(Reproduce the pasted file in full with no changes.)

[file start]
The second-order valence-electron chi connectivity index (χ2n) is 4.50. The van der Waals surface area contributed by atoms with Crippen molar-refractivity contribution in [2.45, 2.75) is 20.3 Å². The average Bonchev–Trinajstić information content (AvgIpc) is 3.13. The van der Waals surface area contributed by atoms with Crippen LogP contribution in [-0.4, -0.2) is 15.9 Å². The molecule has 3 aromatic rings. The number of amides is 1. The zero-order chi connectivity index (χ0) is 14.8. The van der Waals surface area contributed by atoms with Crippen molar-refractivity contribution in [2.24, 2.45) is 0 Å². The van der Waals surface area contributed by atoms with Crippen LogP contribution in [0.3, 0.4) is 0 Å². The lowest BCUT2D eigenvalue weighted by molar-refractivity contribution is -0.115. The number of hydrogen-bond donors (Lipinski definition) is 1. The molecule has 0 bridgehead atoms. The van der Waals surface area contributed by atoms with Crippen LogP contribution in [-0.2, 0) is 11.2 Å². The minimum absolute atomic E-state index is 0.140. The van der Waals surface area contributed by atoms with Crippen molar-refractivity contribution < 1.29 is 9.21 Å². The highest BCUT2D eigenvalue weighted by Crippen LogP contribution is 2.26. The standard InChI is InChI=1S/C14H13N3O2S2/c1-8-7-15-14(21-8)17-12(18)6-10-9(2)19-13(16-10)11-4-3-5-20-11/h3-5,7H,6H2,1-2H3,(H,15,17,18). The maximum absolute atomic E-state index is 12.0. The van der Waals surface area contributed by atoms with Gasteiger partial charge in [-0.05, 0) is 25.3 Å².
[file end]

The second-order valence-electron chi connectivity index (χ2n) is 4.50. The van der Waals surface area contributed by atoms with Crippen molar-refractivity contribution in [2.45, 2.75) is 20.3 Å². The average Bonchev–Trinajstić information content (AvgIpc) is 3.13. The van der Waals surface area contributed by atoms with Crippen LogP contribution in [-0.4, -0.2) is 15.9 Å². The molecule has 3 aromatic rings. The number of amides is 1. The zero-order chi connectivity index (χ0) is 14.8. The van der Waals surface area contributed by atoms with Crippen molar-refractivity contribution in [2.24, 2.45) is 0 Å². The van der Waals surface area contributed by atoms with Crippen LogP contribution in [0.3, 0.4) is 0 Å². The lowest BCUT2D eigenvalue weighted by molar-refractivity contribution is -0.115. The number of hydrogen-bond donors (Lipinski definition) is 1. The molecule has 0 bridgehead atoms. The van der Waals surface area contributed by atoms with Crippen LogP contribution in [-0.2, 0) is 11.2 Å². The minimum absolute atomic E-state index is 0.140. The van der Waals surface area contributed by atoms with Crippen molar-refractivity contribution < 1.29 is 9.21 Å². The highest BCUT2D eigenvalue weighted by Crippen LogP contribution is 2.26. The standard InChI is InChI=1S/C14H13N3O2S2/c1-8-7-15-14(21-8)17-12(18)6-10-9(2)19-13(16-10)11-4-3-5-20-11/h3-5,7H,6H2,1-2H3,(H,15,17,18). The maximum absolute atomic E-state index is 12.0. The van der Waals surface area contributed by atoms with Gasteiger partial charge in [-0.05, 0) is 25.3 Å².